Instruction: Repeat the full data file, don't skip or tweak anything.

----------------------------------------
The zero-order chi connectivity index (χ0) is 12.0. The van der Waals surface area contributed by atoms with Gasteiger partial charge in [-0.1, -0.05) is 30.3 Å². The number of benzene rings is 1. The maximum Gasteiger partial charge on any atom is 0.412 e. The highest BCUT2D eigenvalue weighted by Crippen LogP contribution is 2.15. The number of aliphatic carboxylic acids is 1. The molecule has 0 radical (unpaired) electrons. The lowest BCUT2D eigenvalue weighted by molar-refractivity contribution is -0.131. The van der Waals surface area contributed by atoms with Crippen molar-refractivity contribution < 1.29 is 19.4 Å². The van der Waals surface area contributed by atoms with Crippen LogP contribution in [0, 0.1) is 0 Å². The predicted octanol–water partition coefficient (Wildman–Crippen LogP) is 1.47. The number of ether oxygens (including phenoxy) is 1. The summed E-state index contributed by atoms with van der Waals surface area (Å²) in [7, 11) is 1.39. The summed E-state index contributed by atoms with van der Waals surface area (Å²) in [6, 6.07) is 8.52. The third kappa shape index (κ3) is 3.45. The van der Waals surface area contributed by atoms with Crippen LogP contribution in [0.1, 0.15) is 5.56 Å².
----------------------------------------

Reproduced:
The zero-order chi connectivity index (χ0) is 12.0. The van der Waals surface area contributed by atoms with Gasteiger partial charge in [-0.1, -0.05) is 30.3 Å². The number of benzene rings is 1. The maximum Gasteiger partial charge on any atom is 0.412 e. The highest BCUT2D eigenvalue weighted by Crippen LogP contribution is 2.15. The number of aliphatic carboxylic acids is 1. The molecule has 0 radical (unpaired) electrons. The lowest BCUT2D eigenvalue weighted by molar-refractivity contribution is -0.131. The van der Waals surface area contributed by atoms with Crippen molar-refractivity contribution < 1.29 is 19.4 Å². The van der Waals surface area contributed by atoms with Crippen LogP contribution in [0, 0.1) is 0 Å². The predicted octanol–water partition coefficient (Wildman–Crippen LogP) is 1.47. The number of ether oxygens (including phenoxy) is 1. The summed E-state index contributed by atoms with van der Waals surface area (Å²) in [7, 11) is 1.39. The summed E-state index contributed by atoms with van der Waals surface area (Å²) in [6, 6.07) is 8.52. The third kappa shape index (κ3) is 3.45. The van der Waals surface area contributed by atoms with Crippen LogP contribution in [0.1, 0.15) is 5.56 Å².